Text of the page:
Internal controls: In the Matter of Calumet Specialty Products Partners, L.P., Adm. Proc. File No. 3-19607 (Nov. 25, 2019) is an actions which names the firm, a producer of specialty hydrocarbon products, as a Respondent. Beginning in late 2017 the firm experienced a series of events that impacted its financial reporting functions. Initially, three senior finance and accounting managers resigned. Subsequently, the firm discovered that it had internal control weaknesses and that its enterprise resource system had resulted in certain operating and reporting disruptions. As the issues continued, shareholders pressed for an announcement of financial results. The firm accommodated by issuing an earnings release attached to a Form 8-K. Later those results had to be corrected. The Order alleges violations of Exchange Act Section 13(a) and Rules 13a-11 and 12b-20. To resolve the proceedings Respondent consented to the entry of a cease and desist order based on the Section and rules cited in the Order. A penalty of $250,000 was also imposed.
Offering fraud: SEC v. Coggeshall, Civil Action No. 2:19 (D. Az. Filed Nov. 22, 2019) is an action which names as a defendant Conrad Coggeshall who holds himself out as a financial advisor. Over a period of about one year beginning in April 2017, he solicited largely elderly investors to invest their retirement savings with him. About $700,000 was raised. The funds were to be invested. Steady returns were promised. In fact, Mr. Coggeshall did invest the funds but for his own account. The complaint alleges violations of each subsection of Securities Act Section 17(a) and Exchange Act Section 10(b). The case is pending. See Lit. Rel. 24673 (Nov. 25, 2019).
Internal procedures: In the Matter of Channing Capital Management, LLC, Adm. Proc. File No. 3-19605 (Nov. 22, 2019) names as a respondent the privately held investment firm. Channing Capital failed to adequately implement its written policies and procedures governing the allocation of trading commission costs associated with aggregated block securities trades for its institutional investor and pension fund clients. The firm did have allocation procedures which provided that costs associated with block trades should be allocated on a prorate basis. However, many clients had specific policies and procedures on the topic. The firm permitted those individual policies and procedures to override those adopted by the firm. This resulted in violations of Advisers Act Section 206(4) and Rule 206(4)-7. To resolve the proceedings Respondent consented to the entry of a cease and desist order based on the section and rule cited in the Order and to a censure. The firm also agreed to pay a penalty of $50,000.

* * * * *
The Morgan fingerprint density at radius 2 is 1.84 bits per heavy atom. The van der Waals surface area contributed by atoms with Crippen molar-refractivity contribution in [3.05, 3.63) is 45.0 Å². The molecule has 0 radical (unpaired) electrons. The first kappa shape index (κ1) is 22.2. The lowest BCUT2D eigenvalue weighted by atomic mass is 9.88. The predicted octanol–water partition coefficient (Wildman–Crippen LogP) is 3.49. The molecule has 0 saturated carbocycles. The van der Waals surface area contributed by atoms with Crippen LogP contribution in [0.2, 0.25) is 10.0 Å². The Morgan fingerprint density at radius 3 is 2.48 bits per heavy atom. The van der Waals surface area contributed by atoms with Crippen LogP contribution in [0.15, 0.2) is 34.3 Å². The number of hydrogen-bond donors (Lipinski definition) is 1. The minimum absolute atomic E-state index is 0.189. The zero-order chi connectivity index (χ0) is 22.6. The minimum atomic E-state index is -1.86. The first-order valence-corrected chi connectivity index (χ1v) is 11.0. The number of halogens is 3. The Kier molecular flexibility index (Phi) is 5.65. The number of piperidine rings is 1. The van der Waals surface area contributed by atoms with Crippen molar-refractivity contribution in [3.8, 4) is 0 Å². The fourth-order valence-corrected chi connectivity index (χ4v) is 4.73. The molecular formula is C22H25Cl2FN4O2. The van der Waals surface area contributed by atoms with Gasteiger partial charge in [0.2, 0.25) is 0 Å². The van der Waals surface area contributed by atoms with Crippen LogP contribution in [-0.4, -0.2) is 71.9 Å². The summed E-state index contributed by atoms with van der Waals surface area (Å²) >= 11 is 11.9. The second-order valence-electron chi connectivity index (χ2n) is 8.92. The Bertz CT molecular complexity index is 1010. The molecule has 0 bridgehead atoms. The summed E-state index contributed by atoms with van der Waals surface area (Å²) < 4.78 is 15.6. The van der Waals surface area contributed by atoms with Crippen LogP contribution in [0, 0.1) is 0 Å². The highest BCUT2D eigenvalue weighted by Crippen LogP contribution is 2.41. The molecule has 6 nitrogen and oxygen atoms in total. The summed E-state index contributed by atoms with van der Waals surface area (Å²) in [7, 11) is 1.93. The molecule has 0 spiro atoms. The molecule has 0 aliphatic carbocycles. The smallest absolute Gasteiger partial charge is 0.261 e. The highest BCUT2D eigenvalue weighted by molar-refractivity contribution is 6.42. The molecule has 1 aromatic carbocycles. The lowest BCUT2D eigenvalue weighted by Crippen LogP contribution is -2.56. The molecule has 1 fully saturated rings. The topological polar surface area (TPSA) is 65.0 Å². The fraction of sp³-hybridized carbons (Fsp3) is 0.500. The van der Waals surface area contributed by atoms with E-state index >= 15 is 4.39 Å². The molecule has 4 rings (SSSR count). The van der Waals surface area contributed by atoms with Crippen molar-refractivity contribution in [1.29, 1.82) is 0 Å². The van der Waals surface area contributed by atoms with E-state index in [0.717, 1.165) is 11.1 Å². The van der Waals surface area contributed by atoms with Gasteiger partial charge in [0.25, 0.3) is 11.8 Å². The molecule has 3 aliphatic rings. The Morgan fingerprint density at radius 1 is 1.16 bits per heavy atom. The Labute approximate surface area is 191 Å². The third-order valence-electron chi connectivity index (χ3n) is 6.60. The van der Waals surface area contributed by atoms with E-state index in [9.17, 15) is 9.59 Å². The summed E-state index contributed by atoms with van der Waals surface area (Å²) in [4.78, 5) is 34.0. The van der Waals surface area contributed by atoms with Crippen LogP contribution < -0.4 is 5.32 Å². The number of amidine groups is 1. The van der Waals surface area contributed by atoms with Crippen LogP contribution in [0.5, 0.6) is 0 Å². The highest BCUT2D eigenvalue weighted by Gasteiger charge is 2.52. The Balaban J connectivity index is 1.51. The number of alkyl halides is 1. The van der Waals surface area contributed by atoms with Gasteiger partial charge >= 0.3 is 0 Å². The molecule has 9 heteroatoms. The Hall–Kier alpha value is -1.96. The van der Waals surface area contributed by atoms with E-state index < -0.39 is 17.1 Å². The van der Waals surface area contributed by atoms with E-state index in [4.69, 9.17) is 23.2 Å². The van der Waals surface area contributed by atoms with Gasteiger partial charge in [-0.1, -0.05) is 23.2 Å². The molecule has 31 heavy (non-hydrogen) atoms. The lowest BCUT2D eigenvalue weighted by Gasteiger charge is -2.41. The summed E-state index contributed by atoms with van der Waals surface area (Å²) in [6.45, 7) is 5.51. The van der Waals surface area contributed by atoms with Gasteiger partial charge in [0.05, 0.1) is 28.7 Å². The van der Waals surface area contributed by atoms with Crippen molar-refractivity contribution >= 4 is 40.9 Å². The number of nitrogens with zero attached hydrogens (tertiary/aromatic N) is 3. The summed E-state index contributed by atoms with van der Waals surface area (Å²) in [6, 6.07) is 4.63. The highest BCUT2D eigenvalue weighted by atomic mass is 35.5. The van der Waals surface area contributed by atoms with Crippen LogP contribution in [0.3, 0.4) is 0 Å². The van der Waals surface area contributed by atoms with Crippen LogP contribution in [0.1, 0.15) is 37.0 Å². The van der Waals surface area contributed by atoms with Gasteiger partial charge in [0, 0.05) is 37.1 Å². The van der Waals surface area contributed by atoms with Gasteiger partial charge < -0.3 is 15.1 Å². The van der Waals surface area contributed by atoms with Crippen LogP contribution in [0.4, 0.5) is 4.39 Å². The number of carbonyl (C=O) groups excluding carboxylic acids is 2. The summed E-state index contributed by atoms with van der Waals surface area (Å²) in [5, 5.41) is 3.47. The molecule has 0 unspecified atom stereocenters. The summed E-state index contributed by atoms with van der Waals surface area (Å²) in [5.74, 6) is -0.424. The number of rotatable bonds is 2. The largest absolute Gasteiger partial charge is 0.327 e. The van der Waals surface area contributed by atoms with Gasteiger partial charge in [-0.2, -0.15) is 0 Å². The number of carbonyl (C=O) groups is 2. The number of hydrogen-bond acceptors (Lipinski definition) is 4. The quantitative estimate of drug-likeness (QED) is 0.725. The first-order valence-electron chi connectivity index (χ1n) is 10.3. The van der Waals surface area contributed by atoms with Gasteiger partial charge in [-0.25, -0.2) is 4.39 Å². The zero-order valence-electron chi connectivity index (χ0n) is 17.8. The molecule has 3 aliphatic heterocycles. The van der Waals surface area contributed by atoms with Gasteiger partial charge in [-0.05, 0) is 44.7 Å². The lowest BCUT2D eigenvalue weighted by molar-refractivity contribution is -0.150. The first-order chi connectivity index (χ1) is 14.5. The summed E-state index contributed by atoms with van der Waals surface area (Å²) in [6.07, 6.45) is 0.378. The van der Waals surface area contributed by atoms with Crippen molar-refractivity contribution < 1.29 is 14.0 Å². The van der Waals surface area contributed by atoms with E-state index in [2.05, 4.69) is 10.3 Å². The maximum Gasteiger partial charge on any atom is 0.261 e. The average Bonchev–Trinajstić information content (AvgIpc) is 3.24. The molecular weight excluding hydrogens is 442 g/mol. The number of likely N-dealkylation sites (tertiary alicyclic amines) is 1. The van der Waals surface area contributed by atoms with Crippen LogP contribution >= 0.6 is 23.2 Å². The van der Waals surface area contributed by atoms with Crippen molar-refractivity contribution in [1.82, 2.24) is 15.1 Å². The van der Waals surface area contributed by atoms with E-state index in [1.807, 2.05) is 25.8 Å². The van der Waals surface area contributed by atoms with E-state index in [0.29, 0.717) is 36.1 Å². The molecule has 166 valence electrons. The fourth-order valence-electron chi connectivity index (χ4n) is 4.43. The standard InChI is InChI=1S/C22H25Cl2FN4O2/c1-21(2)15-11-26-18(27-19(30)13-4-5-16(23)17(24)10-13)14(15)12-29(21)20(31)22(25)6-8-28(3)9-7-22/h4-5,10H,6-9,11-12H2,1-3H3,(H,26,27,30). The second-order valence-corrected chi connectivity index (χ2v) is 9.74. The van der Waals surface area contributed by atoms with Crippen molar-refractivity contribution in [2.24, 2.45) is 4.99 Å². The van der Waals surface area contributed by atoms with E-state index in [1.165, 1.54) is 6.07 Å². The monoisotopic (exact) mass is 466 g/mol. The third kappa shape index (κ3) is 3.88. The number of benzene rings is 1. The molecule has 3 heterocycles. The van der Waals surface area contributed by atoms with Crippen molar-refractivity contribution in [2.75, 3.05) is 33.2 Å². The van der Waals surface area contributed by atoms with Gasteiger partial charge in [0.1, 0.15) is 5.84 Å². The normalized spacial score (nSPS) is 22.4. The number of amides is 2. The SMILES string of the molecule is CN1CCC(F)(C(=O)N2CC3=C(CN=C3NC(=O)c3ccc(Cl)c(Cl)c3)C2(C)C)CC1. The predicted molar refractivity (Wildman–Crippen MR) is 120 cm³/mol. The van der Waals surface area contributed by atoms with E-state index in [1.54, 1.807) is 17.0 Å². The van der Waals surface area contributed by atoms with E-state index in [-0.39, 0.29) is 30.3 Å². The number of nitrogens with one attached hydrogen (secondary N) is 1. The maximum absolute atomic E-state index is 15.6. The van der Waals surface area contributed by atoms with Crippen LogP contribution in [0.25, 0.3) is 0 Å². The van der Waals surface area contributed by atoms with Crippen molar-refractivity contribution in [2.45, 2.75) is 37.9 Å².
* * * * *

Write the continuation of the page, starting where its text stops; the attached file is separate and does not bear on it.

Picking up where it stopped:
Misstatements: In the Matter of David Bandimere, Adm. Proc. File No. 3-15124 (Nov. 22, 2019) is a proceeding which names as a Respondent Mr. Bandimere. The proceeding centers on two entities the Commission alleged are Ponzi schemes in earlier litigation and Respondent’s sales of interests in those firms. In making those sales Respondent made one-sided presentations and earned transaction based compensation. The Order alleges violations of Securities Act Sections 5, 17(a)(2) and (3) and Exchange Act 15. To resolve the matter Respondent consented to the entry of a cease and desist order based on the Sections cited in the Order. He is also barred from association with any broker-dealer and directed to pay disgorgement of $370,000 and a civil penalty of $130,000.
Remarks; Karen Chester, Deputy Chair, Australian Securities & Investment Commission, delivered remarks at the AICD Leaders’ Lunch titled A Truth Universally Acknowledged, Bisbane (Nov. 29, 2019). Her remarks focus on a shift in consumer protection centered on the idea that “a firm in want of a good fortune must be in want of good consumer outcomes” (here).
Remarks: Tim Lui, Chairman, Securities and Futures Commission, delivered the keynote speech at the Annual PwC Asset and Wealth Management Conference 2019 (Nov. 29, 2019). His remarks focused on asset management in times of change (here).
Agreements: The Bank of Japan and Monetary Authority Authority of Singapore renewed a bilateral local currency swap agreement (Nov. 29, 2019).